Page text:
The feasibility and community perceptions of the Caprivi Development Project

Biewenga, Carla (2009-03)

Thesis (MPhil (Sociology and Social Anthropology))--University of Stellenbosch, 2009.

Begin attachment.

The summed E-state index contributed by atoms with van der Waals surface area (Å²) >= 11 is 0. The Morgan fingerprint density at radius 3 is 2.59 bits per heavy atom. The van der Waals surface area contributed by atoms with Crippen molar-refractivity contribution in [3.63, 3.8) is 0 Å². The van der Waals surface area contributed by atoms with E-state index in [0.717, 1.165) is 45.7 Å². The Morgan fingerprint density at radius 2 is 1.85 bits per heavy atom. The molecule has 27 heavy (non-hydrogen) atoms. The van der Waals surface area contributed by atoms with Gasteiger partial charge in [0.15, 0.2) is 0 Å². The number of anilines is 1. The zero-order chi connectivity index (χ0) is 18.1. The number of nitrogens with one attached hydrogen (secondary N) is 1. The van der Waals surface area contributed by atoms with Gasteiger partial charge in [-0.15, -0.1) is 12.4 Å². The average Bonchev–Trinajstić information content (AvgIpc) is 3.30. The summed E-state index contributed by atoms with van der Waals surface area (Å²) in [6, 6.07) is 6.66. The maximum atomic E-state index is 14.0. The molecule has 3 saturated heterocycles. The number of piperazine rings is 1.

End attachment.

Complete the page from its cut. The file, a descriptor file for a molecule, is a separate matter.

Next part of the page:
There is a great need for development, especially in impoverished rural areas. One such area is the Caprivi in Namibia. This study analyses the viability of the Caprivi Development Project and how it is perceived by the communities in terms of improving their livelihoods. The first part of this study sets out the theoretical framework on rural development over the past half century. Theories such as the modernist, small-farm orthodoxy, neo-liberalist, integrated rural development, participation models and the sustainable livelihood framework are reviewed. The usefulness of participation and the sustainable livelihood framework for the purpose of this study is emphasised. Thereafter the lessons learned from mechanised dry-land crop farming initiatives are explored. The extent to which the natural environment such as rainfall and soil fertility and organizational structures which include the project design, technology and infrastructure, the formation of cooperatives and finance, government policies, training and development and the project objectives that affect the permanence of agriculture are assessed. The importance of community commitment to a project for its sustainability is emphasised. Hereafter, the case of the unique Caprivi and the need for development in this impoverished and isolated region is presented. The history, environment and politics are discussed. The economic activities in the region, the people and their lifestyles along with the livelihood strategies they pursue are outlined. Against this background, the aims of the Caprivi Development Project, the project design, its structure, the stakeholders and the challenges faced in making this project a success are presented. The study then reports on how this project is perceived by the farmers involved in this rural development project, with special reference to its perceived benefits this project holds in terms of improving their livelihoods, and what could contribute to its possible failure. In the final chapter, theory, lessons learned and research findings are brought together, before reaching some final conclusions relating to the two research questions posed, namely whether this project has the elements of a successful development project and whether the community supports and see this project as an opportunity to relieve poverty and improve their livelihoods.

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